This paper estimates the cash flow effects of currency mismatches generated by foreign-priced operations of French manufacturers. My results reconcile large exchange rate effects on gross trade flows with the standard exchange rate disconnect puzzle. I find that the value of transactions invoiced in foreign currencies is twice as sensitive to exchange rates as the value of transactions invoiced in the domestic currency. Movements in nominal valuations drive this result, as opposed to any real demand response. I aggregate pricing choices to the firm level to build a shift-share measure of invoice currency mismatch. My measure outperforms any trade-weighted effective exchange rate index at explaining cash flows, investment, and employment of trading firms. An invoice-weighted exchange rate shock has an average cash flow impact of 45 cents on the dollar across all types of exposed firms. However, virtually all investment and payroll sensitivity to foreign-pricing mismatch come from small domestic-oriented firms. The real macroeconomic effects are limited because large traders are liquid and small exporters partially hedge their dollar-priced exports with dollar-priced imports.
We analyze the dynamic macroeconomic effects of border adjustment taxes (BAT), both when they are a feature of corporate tax reform (C-BAT) and for the case of value-added tax (VAT). Our analysis arrives at the following main conclusions. First, C-BAT is unlikely to be neutral at the macroeconomic level, as the conditions required for neutrality are unrealistic. The basis for neutrality of VAT is even weaker. Second, in response to the introduction of an unanticipated permanent C-BAT of 20% in the United States, the dollar appreciates strongly, by almost the size of the tax adjustment, and US exports and imports decline significantly, while the overall effect on output is small. Third, an equivalent change in VAT, in contrast to the C-BAT effect, generates only a weak appreciation of the dollar and a small decline in imports and exports, but has a large negative effect on output. Last, border taxes increase government revenues in periods of trade deficit; however, given the net foreign asset position of the United States, they result in a long-run loss of government revenues and an immediate net transfer to the rest of the world.
We investigate the macroeconomic effects of fiscal consolidations based upon government spending cuts, transfers cuts and tax hikes. We extend a narrative dataset of fiscal consolidations, with details on over 3500 measures for 16 OECD countries. We show that government spending cuts and cuts in transfers are much less harmful than tax hikes, despite the fact that non-distortionary transfers are not classified as spending. Standard New Keynesian models robustly match our results when fiscal shocks are persistent. Wealth effects on aggregate demand mitigate the impact of a persistent spending cut. Static distortions caused by persistent tax hikes cause larger shifts in aggregate supply under sticky prices.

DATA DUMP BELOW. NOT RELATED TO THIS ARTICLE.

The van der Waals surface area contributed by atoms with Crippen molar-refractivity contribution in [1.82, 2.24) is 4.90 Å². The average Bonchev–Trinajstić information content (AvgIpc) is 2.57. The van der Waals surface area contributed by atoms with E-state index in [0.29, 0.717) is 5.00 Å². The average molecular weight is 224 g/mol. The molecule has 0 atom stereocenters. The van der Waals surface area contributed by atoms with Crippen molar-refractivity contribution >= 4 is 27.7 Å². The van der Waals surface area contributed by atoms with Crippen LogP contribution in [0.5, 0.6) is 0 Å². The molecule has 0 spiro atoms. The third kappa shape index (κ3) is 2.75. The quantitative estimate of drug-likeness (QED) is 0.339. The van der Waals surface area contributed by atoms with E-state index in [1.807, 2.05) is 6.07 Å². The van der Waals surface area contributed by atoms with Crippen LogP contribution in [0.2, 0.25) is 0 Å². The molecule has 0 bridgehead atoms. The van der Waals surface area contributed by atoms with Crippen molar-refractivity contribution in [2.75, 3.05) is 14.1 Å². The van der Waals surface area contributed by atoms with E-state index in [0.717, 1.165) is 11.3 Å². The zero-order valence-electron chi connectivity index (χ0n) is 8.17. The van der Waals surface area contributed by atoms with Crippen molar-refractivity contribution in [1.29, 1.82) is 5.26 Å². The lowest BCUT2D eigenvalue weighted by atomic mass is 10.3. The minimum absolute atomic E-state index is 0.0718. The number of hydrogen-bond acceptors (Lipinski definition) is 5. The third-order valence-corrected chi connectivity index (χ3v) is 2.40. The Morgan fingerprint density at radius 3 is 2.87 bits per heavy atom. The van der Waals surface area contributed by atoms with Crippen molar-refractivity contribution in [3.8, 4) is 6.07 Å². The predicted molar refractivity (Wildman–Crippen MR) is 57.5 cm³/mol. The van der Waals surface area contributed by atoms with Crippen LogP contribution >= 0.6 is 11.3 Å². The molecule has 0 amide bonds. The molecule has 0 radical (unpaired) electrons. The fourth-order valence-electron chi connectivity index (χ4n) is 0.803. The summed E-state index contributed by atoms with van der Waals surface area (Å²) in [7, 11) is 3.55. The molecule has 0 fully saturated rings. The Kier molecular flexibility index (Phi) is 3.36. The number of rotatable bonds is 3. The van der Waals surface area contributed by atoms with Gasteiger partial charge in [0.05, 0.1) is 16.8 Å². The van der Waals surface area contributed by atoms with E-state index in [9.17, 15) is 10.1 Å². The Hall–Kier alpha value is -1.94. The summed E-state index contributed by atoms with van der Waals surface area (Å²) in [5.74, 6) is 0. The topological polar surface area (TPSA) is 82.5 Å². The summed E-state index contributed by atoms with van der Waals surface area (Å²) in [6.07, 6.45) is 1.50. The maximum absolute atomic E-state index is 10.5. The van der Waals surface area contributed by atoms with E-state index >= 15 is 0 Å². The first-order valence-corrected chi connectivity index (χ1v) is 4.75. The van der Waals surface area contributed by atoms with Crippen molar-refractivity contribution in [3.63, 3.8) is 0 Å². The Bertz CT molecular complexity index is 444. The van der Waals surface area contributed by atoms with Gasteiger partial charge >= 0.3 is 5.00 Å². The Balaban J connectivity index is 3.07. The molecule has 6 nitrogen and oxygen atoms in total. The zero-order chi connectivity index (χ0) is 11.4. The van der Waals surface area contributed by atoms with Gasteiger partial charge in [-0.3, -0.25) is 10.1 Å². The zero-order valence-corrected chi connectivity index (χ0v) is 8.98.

The conventional wisdom is (i) that fiscal austerity was the main culprit for the recessions experienced by many countries, especially in Europe, since 2010 and (ii) that this round of fiscal consolidation was much more costly than past ones. The contribution of this paper is a clarification of the first point and, if not a clear rejection, at least it raises doubts on the second. In order to obtain these results we construct a new detailed "narrative" data set which documents the actual size and composition of the fiscal plans implemented by several countries in the period 2009-2013. Out of sample simulations, that project output growth conditional only upon the fiscal plans implemented since 2009 do reasonably well in predicting the total output fluctuations of the countries in our sample over the years 2010-13 and are also capable of explaining some of the cross-country heterogeneity in this variable. Fiscal adjustments based upon cuts in spending appear to have been much less costly, in terms of output losses, than those based upon tax increases. The difference between the two types of adjustment is very large. Our results, however, are mute on the question whether the countries we have studied did the right thing implementing fiscal austerity at the time they did, that is 2009-13. Finally we examine whether this round of fiscal adjustments, which occurred after a financial and banking crisis, has had different effects on the economy compared to earlier fiscal consolidations carried out in "normal" times. When we test this hypothesis we do not reject the null, although in some cases failure to reject is marginal. In other words, we don't find sufficient evidence to claim that the recent rounds of fiscal adjustment, when compared with those occurred before the crisis, have been especially costly for the economy.